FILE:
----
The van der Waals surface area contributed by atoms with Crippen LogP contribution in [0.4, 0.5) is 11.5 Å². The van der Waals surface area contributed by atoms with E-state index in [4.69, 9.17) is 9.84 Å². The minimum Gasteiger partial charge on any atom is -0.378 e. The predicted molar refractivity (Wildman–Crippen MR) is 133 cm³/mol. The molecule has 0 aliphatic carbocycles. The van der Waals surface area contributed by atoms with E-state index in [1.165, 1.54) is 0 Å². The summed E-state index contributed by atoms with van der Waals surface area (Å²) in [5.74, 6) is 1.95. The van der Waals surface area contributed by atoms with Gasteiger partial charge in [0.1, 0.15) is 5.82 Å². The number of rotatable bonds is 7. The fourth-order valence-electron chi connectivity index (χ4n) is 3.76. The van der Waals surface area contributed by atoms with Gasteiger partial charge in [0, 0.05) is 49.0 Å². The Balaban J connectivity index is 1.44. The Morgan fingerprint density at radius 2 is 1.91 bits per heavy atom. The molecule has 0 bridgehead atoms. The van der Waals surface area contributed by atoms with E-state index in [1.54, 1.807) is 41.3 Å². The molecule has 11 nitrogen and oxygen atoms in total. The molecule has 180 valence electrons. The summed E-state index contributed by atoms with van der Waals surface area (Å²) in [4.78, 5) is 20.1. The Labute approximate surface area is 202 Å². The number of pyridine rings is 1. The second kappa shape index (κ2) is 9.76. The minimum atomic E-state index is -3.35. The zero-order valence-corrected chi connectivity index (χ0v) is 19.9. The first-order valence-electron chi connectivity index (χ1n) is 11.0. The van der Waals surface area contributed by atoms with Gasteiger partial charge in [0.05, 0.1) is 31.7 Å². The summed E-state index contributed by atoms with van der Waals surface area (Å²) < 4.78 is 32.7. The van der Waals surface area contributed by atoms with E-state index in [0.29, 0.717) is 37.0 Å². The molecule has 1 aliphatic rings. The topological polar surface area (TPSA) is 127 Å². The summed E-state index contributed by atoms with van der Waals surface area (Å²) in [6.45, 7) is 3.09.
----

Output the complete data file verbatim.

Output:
The van der Waals surface area contributed by atoms with Crippen LogP contribution in [0.4, 0.5) is 11.5 Å². The van der Waals surface area contributed by atoms with E-state index in [4.69, 9.17) is 9.84 Å². The minimum Gasteiger partial charge on any atom is -0.378 e. The predicted molar refractivity (Wildman–Crippen MR) is 133 cm³/mol. The molecule has 0 aliphatic carbocycles. The van der Waals surface area contributed by atoms with E-state index in [1.165, 1.54) is 0 Å². The summed E-state index contributed by atoms with van der Waals surface area (Å²) in [5.74, 6) is 1.95. The van der Waals surface area contributed by atoms with Gasteiger partial charge in [0.1, 0.15) is 5.82 Å². The number of rotatable bonds is 7. The fourth-order valence-electron chi connectivity index (χ4n) is 3.76. The van der Waals surface area contributed by atoms with Gasteiger partial charge in [0, 0.05) is 49.0 Å². The Balaban J connectivity index is 1.44. The Morgan fingerprint density at radius 2 is 1.91 bits per heavy atom. The molecule has 0 bridgehead atoms. The van der Waals surface area contributed by atoms with E-state index in [1.54, 1.807) is 41.3 Å². The molecule has 11 nitrogen and oxygen atoms in total. The molecule has 180 valence electrons. The summed E-state index contributed by atoms with van der Waals surface area (Å²) in [4.78, 5) is 20.1. The Labute approximate surface area is 202 Å². The number of pyridine rings is 1. The second kappa shape index (κ2) is 9.76. The minimum atomic E-state index is -3.35. The zero-order valence-corrected chi connectivity index (χ0v) is 19.9. The first-order valence-electron chi connectivity index (χ1n) is 11.0. The van der Waals surface area contributed by atoms with Gasteiger partial charge in [0.05, 0.1) is 31.7 Å². The summed E-state index contributed by atoms with van der Waals surface area (Å²) < 4.78 is 32.7. The van der Waals surface area contributed by atoms with E-state index in [0.29, 0.717) is 37.0 Å². The molecule has 1 aliphatic rings. The topological polar surface area (TPSA) is 127 Å². The summed E-state index contributed by atoms with van der Waals surface area (Å²) in [6.45, 7) is 3.09.